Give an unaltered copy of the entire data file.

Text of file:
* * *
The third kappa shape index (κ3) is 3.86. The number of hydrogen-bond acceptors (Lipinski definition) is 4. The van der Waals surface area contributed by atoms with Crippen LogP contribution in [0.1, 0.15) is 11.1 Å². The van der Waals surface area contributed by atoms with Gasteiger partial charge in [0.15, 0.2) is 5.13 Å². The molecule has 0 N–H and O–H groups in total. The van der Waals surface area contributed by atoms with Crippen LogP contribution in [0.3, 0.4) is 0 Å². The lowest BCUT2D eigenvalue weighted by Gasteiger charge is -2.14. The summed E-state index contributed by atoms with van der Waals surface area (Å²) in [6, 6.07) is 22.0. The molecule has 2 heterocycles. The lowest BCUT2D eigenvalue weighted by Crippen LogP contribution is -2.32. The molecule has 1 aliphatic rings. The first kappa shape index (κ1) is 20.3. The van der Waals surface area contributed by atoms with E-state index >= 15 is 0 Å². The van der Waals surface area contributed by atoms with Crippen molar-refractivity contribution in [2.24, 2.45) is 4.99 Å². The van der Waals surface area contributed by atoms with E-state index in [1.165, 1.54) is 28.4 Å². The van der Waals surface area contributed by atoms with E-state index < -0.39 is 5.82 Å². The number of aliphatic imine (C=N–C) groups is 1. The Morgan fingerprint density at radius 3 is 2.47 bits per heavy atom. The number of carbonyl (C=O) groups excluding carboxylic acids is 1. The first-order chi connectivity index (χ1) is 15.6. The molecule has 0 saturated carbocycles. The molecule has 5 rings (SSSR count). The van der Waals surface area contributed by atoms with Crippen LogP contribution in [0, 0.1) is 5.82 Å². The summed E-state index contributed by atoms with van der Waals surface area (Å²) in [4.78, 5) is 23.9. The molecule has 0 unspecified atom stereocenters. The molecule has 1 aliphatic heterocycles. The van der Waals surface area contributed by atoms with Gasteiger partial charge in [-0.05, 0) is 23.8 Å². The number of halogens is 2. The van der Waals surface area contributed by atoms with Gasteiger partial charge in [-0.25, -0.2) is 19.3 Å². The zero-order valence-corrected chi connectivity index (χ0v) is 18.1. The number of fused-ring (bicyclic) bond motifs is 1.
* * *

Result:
The third kappa shape index (κ3) is 3.86. The number of hydrogen-bond acceptors (Lipinski definition) is 4. The van der Waals surface area contributed by atoms with Crippen LogP contribution in [0.1, 0.15) is 11.1 Å². The van der Waals surface area contributed by atoms with Gasteiger partial charge in [0.15, 0.2) is 5.13 Å². The molecule has 0 N–H and O–H groups in total. The van der Waals surface area contributed by atoms with Crippen LogP contribution in [0.3, 0.4) is 0 Å². The lowest BCUT2D eigenvalue weighted by Gasteiger charge is -2.14. The summed E-state index contributed by atoms with van der Waals surface area (Å²) in [6, 6.07) is 22.0. The molecule has 2 heterocycles. The lowest BCUT2D eigenvalue weighted by Crippen LogP contribution is -2.32. The molecule has 1 aliphatic rings. The first kappa shape index (κ1) is 20.3. The van der Waals surface area contributed by atoms with E-state index >= 15 is 0 Å². The van der Waals surface area contributed by atoms with Crippen molar-refractivity contribution in [2.24, 2.45) is 4.99 Å². The van der Waals surface area contributed by atoms with E-state index in [1.165, 1.54) is 28.4 Å². The van der Waals surface area contributed by atoms with E-state index < -0.39 is 5.82 Å². The number of aliphatic imine (C=N–C) groups is 1. The Morgan fingerprint density at radius 3 is 2.47 bits per heavy atom. The number of carbonyl (C=O) groups excluding carboxylic acids is 1. The first-order chi connectivity index (χ1) is 15.6. The molecule has 0 saturated carbocycles. The molecule has 5 rings (SSSR count). The van der Waals surface area contributed by atoms with Crippen LogP contribution in [0, 0.1) is 5.82 Å². The summed E-state index contributed by atoms with van der Waals surface area (Å²) in [4.78, 5) is 23.9. The molecule has 0 unspecified atom stereocenters. The molecule has 1 aliphatic heterocycles. The van der Waals surface area contributed by atoms with Gasteiger partial charge in [-0.05, 0) is 23.8 Å². The number of halogens is 2. The van der Waals surface area contributed by atoms with Gasteiger partial charge in [-0.25, -0.2) is 19.3 Å². The zero-order valence-corrected chi connectivity index (χ0v) is 18.1. The number of fused-ring (bicyclic) bond motifs is 1.